Many economists say Greece's debt burden is unsustainable and will have to be restructured or rescheduled sooner or later. Athens hotly denies any such intention but is pressing for more time to repay its €110 billion EU/IMF rescue package and a lower interest rate.

Martin Sorrell, CEO of WPP, the world's biggest advertising company, said he was struck by the increased faith among economists and executives in the euro zone's ability to overcome its problems.

'One thing about Davos is there seems to be a bit of restrained optimism,' he said, noting that even sceptics such as US economist Nouriel Roubini were more upbeat on the euro zone.


€1:$1.20 gone; €1:$1.40 soon or will Merkel speak again and get the bloc back to €1:$1.20 or even lower?

The sad thing is that Ireland until 2002 or so had a lot more in common with Germany or Taiwan than our current bedfellows of Greece and Portugal, we exported a lot, had low personal, corporate and national debt. Then FF completely lost the run of themselves and you all know the rest; the question is how many people will give them another mandate?

I look at Enda Kenny's offer of a five way television debate; he should simply have offered the two parties closest to him in the polls the opportunity by my reckoning that would have been Labour and Sinn Fein.

Send a clear statement to the markets, a new government that will spend a lot less, spread the tax burden to all earning above €10k and reward hard work and enterprise; with a restored reputation there is no doubt we can look like Taiwan again, an enterprise freindly island sitting off a very large market and exporting competitively all over the World and bringing prosperity to the region.
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Re: Achtung Baby - Go East, Young Man...

Postby onq » Mon Jan 31, 2011 3:14 pm

Sarkozy reminds me of Mini Bush mouthing off against al-Q'ida sayign "bring it on".

Stupid git.

I agree with your general viewpoint but not the detail.

Below €20,000 a family is merely paying bills.

They have no disposable income at all.

I presume you earn a lot more than this.

If you were on €20,000 you'd not have said that.

The real "sin" in terms of income tax is the "stateless" ones who pay no tax.

Under 183 days anywhere and you don't have to pay tax AFAICS - one of my clients told me.

So I may stand corrected, but if this is the case, then its pretty clear that some super-rich pay no tax at all.

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Re: Achtung Baby - Go East, Young Man...

Postby PVC King » Mon Jan 31, 2011 8:00 pm

You misinterpret my position on tax at €10k; I completely support a state that takes with one hand i.e. taxing any earnings above €200 per week; equally one wants to see families supported with top up payments; take a married couple where the husband earns €15k and the wife is exclusively a home maker; in the pre Lenihan Bros days they probably both earned good cash, have a mortgage and are putting 2 kids through school. Not only would you want to see the €15k topped up, you'd want to see help with the mortgage and childrens allowance of some form to give a quality of life. If benefits exceed earnings you wouldn't expect them to work for a negative return.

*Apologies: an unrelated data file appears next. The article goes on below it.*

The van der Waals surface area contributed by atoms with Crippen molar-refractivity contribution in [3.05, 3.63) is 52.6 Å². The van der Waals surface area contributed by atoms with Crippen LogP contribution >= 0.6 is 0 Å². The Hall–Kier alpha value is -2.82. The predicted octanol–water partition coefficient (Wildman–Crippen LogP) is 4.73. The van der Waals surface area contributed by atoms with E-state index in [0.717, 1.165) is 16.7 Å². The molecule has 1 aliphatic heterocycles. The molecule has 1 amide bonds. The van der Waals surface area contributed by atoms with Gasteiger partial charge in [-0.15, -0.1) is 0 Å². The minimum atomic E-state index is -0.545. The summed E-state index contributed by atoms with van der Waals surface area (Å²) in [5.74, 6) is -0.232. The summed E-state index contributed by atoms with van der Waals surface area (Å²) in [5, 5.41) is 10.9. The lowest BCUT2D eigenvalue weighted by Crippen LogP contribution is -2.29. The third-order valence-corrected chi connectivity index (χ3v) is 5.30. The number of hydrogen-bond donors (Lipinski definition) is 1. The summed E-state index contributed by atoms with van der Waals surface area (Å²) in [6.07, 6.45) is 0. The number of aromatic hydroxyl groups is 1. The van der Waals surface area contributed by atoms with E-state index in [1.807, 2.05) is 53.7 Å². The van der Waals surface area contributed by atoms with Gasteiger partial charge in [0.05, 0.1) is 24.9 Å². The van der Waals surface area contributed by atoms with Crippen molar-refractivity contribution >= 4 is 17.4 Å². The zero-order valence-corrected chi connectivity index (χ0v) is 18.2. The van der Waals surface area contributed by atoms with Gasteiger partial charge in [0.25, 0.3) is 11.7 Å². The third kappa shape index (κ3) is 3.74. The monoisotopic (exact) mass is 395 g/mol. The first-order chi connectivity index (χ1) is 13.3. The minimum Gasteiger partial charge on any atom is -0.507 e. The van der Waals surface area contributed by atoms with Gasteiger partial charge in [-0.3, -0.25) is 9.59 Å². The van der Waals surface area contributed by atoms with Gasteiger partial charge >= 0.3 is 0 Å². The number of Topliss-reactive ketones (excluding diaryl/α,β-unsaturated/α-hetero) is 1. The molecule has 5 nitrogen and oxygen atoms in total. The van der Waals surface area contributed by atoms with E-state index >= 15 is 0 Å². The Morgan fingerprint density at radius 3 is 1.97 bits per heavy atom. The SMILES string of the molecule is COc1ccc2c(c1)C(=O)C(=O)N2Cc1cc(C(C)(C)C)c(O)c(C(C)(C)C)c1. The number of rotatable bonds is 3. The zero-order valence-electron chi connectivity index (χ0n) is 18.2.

Where I have a problem is the 18 year old earning €15k who lives at home and contributes nothing at all whilst people on c€30k are paying 48% of their income in tax.

The issue of tax haven ex-pats is an inequitable one; but a bit like investment banking can only be regulated if all countries move together simultaneously; no country wants to disadvantage themselves by having their tax dodgers renounce their citizenship, getting a cypriot or maltese passport and still visiting when they feel like it. I do concede for a taxpayer earning €31,000 paying 48% tax and having a mortgage in negative equity it must really rattle their cage. Maybe if Sarko stopped banging on about corporation tax and went after ex-pats resident on a list of tax haven states and limited calculable days to an EEA geographical zone including dominions and shortened the number of days to say 28 days then a populist tax may emerge that may serve the butress numerous vulnerable positions across the developed World including the US and peripheral Europe.

When I worked in the UK on £20k I paid tax at up to a 20% tax rate plus the equivelent of PRSI; not a lot of surplus cash after the rent was paid but you got on with it and worked your way out of there. Whatever way you look at it, you need to spend a lot less and tax a lot more, if you tax above 48% or at 48% below 30k people who have options will just leave and weaken productive capacity when the upturn arrives; and be clear a big upturn will be required over the next 10 years.

Lenihan Bros broke the economy, now the vultures like Sarko and Merco are circling and the only question is where to spread the pain. The very big question how do you deliver measures that spread pain without the taxation being counter productive to the point of cutting the revenue basis or spending cuts being so savage that they leave the country with unacceptable service provision in specific essential areas.

Metro North!!!!!!!!!